The Ja’fari School represents the principal method of jurisprudence in Shi’a Islam and the official source of Islamic law under the Iranian Constitution. It is comparatively less well known among students of Islamic law in the West, who tend to focus on the four Sunni schools of fiqh. A new book from Harvard, Text and Interpretation: Imam Jaʿfar al-Ṣādiq and His Legacy in Islamic Law, offers an intellectual history of the school’s founder, the eighth century scholar Jaʿfar al-Ṣādiq. The author is Near Eastern Studies Professor Hossein Modarressi (Princeton). Here is the description from the publisher’s website:
Text and Interpretation: Imam Jaʿfar al-Ṣādiq and His Legacy in Islamic Law examines the main characteristics of the legal thought of Imam Jaʿfar al-Ṣādiq, a preeminent religious scholar jurist of Medina in the first half of the second century of the Muslim calendar (mid-eighth century CE). Numerous works in different languages have appeared over the past half century to introduce this school of Islamic law and its history, legal theory, and substance in contexts of Shīʿī law.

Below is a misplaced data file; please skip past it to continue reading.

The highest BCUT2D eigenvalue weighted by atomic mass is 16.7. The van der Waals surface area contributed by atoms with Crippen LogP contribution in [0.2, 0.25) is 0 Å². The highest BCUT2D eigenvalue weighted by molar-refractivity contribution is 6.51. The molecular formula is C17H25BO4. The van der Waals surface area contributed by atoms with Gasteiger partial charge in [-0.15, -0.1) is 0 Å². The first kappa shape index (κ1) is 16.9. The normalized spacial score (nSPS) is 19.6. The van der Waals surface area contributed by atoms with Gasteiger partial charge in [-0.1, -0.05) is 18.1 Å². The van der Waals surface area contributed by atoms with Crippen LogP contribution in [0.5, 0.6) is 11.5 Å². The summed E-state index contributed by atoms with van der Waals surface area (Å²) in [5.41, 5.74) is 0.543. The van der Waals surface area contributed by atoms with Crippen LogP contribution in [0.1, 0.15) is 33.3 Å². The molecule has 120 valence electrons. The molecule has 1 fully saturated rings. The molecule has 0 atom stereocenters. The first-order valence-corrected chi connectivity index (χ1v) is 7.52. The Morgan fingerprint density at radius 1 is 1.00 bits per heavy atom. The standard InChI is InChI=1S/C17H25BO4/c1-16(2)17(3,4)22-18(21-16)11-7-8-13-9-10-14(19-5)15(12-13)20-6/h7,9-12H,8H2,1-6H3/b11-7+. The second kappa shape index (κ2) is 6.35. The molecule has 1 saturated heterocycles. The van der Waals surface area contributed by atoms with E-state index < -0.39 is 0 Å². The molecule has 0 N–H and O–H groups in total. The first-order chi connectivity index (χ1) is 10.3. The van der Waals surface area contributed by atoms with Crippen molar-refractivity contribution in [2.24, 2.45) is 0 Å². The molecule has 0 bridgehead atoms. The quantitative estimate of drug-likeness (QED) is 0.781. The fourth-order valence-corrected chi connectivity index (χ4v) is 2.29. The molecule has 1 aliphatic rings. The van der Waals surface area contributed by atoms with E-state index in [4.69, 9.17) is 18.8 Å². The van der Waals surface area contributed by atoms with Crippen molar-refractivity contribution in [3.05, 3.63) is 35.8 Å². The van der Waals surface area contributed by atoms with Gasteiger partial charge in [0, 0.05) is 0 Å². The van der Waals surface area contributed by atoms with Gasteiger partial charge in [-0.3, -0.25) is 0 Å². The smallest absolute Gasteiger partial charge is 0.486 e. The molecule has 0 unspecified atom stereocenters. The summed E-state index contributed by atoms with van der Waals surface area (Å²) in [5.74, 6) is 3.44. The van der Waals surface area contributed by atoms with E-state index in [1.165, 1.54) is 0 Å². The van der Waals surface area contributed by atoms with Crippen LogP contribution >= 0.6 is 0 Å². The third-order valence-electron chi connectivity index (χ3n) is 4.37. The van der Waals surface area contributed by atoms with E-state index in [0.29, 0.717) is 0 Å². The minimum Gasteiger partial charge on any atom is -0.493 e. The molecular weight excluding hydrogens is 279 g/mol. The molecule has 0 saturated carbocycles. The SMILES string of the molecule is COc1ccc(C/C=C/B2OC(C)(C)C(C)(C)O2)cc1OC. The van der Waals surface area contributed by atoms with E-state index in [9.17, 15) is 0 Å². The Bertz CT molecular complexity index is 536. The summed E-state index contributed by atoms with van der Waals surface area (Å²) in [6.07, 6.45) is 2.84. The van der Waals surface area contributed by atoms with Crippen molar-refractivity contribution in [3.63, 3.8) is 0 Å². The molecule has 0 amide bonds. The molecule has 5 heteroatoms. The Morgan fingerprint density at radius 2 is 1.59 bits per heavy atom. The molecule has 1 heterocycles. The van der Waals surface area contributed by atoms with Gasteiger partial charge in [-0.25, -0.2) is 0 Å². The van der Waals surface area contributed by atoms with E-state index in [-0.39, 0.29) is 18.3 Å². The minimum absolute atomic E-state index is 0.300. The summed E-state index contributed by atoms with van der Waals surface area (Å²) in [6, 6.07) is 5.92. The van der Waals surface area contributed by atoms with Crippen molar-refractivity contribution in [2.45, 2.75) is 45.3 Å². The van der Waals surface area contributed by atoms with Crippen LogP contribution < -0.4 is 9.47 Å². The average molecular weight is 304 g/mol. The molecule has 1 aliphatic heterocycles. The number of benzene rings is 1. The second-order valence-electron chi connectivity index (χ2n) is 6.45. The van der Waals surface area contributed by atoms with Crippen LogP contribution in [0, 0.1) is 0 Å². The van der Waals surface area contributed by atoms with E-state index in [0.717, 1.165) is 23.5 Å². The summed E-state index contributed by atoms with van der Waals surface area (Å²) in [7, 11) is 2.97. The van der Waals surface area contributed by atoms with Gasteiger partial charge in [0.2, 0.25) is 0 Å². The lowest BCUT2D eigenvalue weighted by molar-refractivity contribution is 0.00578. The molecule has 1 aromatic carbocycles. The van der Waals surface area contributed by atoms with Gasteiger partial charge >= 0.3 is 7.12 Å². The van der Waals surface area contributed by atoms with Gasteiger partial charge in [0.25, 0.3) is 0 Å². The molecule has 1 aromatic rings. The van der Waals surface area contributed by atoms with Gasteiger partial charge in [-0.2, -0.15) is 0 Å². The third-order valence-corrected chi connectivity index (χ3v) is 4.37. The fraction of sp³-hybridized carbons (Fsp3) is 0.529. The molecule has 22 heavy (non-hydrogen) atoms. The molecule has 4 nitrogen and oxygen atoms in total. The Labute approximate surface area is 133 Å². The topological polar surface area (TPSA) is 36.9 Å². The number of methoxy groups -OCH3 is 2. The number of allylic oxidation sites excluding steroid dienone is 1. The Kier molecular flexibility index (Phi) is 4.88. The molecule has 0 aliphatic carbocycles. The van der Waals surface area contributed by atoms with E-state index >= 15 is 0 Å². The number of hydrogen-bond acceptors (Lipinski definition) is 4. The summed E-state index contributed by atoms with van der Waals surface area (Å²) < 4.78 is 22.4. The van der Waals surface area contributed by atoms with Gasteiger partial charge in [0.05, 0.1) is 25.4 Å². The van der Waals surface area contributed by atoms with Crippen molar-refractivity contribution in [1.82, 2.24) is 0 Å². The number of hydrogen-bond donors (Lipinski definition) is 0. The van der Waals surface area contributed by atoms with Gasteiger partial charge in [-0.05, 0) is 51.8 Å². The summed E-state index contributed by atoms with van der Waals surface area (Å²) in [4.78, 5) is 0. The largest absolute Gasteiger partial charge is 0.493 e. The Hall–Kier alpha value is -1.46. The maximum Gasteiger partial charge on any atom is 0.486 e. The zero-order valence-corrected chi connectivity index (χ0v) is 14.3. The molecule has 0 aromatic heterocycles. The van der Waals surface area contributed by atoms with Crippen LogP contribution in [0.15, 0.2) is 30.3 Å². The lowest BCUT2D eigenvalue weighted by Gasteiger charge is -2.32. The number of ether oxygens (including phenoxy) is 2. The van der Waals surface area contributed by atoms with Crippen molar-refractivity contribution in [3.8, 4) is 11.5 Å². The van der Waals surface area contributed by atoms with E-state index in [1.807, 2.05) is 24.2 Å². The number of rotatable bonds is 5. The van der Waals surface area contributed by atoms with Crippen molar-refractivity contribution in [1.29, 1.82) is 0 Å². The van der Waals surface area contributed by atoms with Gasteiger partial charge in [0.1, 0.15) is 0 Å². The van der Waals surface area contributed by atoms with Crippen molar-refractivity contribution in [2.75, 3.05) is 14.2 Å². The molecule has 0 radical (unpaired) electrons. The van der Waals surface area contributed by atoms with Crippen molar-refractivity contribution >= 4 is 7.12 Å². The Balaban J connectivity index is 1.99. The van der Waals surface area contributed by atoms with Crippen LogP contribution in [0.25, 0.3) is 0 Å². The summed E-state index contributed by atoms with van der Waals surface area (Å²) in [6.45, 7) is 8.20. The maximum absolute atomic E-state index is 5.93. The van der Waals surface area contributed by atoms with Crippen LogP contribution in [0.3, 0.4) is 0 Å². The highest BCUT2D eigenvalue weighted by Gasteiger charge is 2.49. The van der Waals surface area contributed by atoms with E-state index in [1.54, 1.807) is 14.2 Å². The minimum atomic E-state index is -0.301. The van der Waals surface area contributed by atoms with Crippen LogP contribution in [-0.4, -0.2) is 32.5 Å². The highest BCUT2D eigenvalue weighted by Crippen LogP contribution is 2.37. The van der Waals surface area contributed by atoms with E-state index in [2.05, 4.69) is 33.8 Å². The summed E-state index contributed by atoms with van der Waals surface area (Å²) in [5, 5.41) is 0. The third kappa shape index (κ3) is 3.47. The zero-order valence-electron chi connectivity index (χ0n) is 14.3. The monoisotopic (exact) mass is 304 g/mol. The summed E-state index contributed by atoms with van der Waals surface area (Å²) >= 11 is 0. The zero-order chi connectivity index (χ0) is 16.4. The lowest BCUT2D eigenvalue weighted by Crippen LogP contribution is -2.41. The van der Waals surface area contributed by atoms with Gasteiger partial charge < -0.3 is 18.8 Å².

While previous literature has focused on the current status of the school in its developed and expanded form, this book presents an intellectual history of how the school began. The Jaʿfarī school emerged within the general legal discourse of the late Umayyad and early Abbasid periods, but was known to differ in certain approaches from the other main legal schools of this time. Namely, the Jaʿfarī school expanded the tools for legal interpretation generally and contracts specifically, to a degree unmatched by any of its counterparts in the Muslim legal tradition. In addition to sketching the origins of the school, the book examines Jaʿfar al-Ṣādiq’s interpretive approach through detailing his position on a number of specific questions, as well as the legal canons, presumptions, and other interpretive tools he adopted.